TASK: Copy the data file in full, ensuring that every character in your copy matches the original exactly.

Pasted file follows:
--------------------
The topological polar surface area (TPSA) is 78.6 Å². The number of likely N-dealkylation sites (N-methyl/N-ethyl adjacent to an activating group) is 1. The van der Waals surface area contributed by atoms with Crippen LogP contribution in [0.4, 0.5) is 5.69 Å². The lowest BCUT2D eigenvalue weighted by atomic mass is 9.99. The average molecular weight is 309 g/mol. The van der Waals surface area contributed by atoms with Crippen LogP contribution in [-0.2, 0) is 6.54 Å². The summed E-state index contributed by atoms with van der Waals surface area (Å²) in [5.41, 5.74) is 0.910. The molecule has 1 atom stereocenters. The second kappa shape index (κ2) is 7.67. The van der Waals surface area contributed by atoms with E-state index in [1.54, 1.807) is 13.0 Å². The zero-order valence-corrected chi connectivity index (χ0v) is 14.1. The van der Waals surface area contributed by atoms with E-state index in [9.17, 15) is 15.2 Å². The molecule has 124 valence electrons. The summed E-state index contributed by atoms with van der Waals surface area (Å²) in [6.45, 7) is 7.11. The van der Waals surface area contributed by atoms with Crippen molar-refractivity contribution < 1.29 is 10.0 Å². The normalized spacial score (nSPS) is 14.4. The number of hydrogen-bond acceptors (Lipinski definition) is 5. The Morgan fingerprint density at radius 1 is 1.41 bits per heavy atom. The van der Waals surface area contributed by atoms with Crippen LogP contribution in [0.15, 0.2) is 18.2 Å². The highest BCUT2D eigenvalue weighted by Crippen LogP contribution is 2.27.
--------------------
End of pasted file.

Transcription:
The topological polar surface area (TPSA) is 78.6 Å². The number of likely N-dealkylation sites (N-methyl/N-ethyl adjacent to an activating group) is 1. The van der Waals surface area contributed by atoms with Crippen LogP contribution in [0.4, 0.5) is 5.69 Å². The lowest BCUT2D eigenvalue weighted by atomic mass is 9.99. The average molecular weight is 309 g/mol. The van der Waals surface area contributed by atoms with Crippen LogP contribution in [-0.2, 0) is 6.54 Å². The summed E-state index contributed by atoms with van der Waals surface area (Å²) in [5.41, 5.74) is 0.910. The molecule has 1 atom stereocenters. The second kappa shape index (κ2) is 7.67. The van der Waals surface area contributed by atoms with E-state index in [1.54, 1.807) is 13.0 Å². The zero-order valence-corrected chi connectivity index (χ0v) is 14.1. The van der Waals surface area contributed by atoms with E-state index in [9.17, 15) is 15.2 Å². The molecule has 124 valence electrons. The summed E-state index contributed by atoms with van der Waals surface area (Å²) in [6.45, 7) is 7.11. The van der Waals surface area contributed by atoms with Crippen molar-refractivity contribution < 1.29 is 10.0 Å². The normalized spacial score (nSPS) is 14.4. The number of hydrogen-bond acceptors (Lipinski definition) is 5. The Morgan fingerprint density at radius 1 is 1.41 bits per heavy atom. The van der Waals surface area contributed by atoms with Crippen LogP contribution in [0.15, 0.2) is 18.2 Å². The highest BCUT2D eigenvalue weighted by Crippen LogP contribution is 2.27.